In a rare case, doctors at Indraprastha Apollo Hospital, New Delhi, removed an extremely rare tumour from the heart of a two-day-old baby. This congenital tumour, called intrapericardial teratoma, was “larger than the heart,” according to Dr Rajesh Sharma, Senior Pediatric Cardiac Surgeon at Indraprastha Apollo Hospitals.
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It was detected while he was inside his mother’s womb, during her routine ultrasound at 20 weeks of pregnancy. Since the tumour arose on the baby’s heart, it had the potential to impact its growth within the womb. So, his condition was monitored regularly. At one point, to reduce pressure from the heart, excessive fluid surrounding it had to be removed. Once the baby was born, he had trouble breathing and was put on a ventilator. The tumour had pushed his heart towards the left, compressing the lung.
In the life-saving heart surgery that was performed when the baby turned two days old, the doctors were able to remove the tumour, which was of the size of the baby’s heart, in one piece. As of now, Baby Viren is doing fine and is leading a healthy life.
To know more about intrapericardial teratoma, Onlymyhealth spoke to Dr Ashutosh Marwah, Consultant Surgeon, Pediatric Cardiology, Indraprastha Apollo Hospital, who looked after this case.
What is Intrapericardial Teratoma?
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To understand this, one first needs to understand what teratomas are.
- These basically are primitive cells that differentiated into everything, yet nothing. They often contain boney substances, teeth and even hair.
- An exceedingly rare tumour in fetuses and newborns, intrapericardial teratoma arises from the heart.
- In many cases women had to go through preterm deliveries at 25-26 weeks, as the tumour grew so fast, compressing the heart, Dr Marwah said. And many babies don’t make it alive.
Genetics don’t play a role here. The mother’s underlying health condition also doesn’t have an impact. “It’s just something that happened,” Dr Marwah said.
Symptoms For Intrapericardial Teratoma
If there is an undue accumulation of fluids around the baby inside the mother’s womb, the gynaecologist picks this up and investigates. An intrapericardial teratoma could be one of the many reasons behind it.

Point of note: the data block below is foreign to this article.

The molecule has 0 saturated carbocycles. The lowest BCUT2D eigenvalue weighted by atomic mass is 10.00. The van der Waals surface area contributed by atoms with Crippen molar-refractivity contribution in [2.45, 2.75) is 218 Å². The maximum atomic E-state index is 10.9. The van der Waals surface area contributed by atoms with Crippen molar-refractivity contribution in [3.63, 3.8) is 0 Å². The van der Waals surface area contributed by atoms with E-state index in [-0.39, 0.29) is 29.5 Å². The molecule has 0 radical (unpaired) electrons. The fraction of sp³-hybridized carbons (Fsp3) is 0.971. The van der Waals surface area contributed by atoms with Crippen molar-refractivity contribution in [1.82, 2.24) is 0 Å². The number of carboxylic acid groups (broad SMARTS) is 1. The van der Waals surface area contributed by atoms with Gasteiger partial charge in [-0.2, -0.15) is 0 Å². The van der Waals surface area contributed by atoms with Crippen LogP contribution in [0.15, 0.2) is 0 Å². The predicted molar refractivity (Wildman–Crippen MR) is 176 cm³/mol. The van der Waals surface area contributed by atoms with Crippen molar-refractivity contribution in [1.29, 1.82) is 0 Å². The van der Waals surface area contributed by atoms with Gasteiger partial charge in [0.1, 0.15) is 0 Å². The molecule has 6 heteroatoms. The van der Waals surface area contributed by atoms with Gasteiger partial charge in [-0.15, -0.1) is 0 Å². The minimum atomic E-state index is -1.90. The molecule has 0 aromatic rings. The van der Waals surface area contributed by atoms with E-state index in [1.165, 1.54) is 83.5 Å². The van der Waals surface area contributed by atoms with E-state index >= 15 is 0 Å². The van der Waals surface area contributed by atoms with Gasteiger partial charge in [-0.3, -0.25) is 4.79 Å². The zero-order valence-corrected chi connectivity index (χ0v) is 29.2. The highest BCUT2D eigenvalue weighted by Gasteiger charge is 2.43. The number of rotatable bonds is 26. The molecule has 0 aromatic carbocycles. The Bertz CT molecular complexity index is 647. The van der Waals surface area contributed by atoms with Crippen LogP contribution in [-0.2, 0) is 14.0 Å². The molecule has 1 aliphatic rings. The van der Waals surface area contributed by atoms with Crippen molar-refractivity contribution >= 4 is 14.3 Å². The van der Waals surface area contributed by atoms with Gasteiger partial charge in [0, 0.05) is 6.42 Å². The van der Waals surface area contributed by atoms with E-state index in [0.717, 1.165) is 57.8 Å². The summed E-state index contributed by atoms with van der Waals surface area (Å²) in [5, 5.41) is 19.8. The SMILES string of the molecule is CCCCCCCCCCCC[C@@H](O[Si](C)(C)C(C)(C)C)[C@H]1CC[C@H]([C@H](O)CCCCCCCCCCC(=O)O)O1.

Can it turn cancerous?
Teratomas are of two kinds: mature, which are benign, and immature, which can turn cancerous. Mostly benign, in Baby Viren’s case, the immature cells were in 3% of the area. In surgery, the tumour was removed in one piece.
Effect Of Intrapericardial On The Mother
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The condition can have an impact on the mother:
- First, there is a mental effect.
- In the case at Indraprastha Apollo Hospital, excessive fluid started operating inside the mother’s womb, which was removed.
- There is a concern that the mother doesn’t go into preterm delivery, as in this case, chances are that the baby might not make it.
Treatment for intrapericardial teratoma
After the surgery, the baby should be monitored closely. At first, there are follow-ups once every month, which can be later increased to three and then six months. Even during the pregnancy, the situation has to be monitored very closely, once every week.
How Should Baby Be Given Care At Home?
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In this case, the baby is alright and his heart is functioning fine, Dr Marwah said. So, there is no need for any special care at home. He should be given care just like any other newborn, such as by breastfeeding and ensuring proper hygiene at home.
(With inputs from Dr Ashutosh Marwah, Consultant Surgeon, Pediatric Cardiology, Indraprastha Apollo Hospital)
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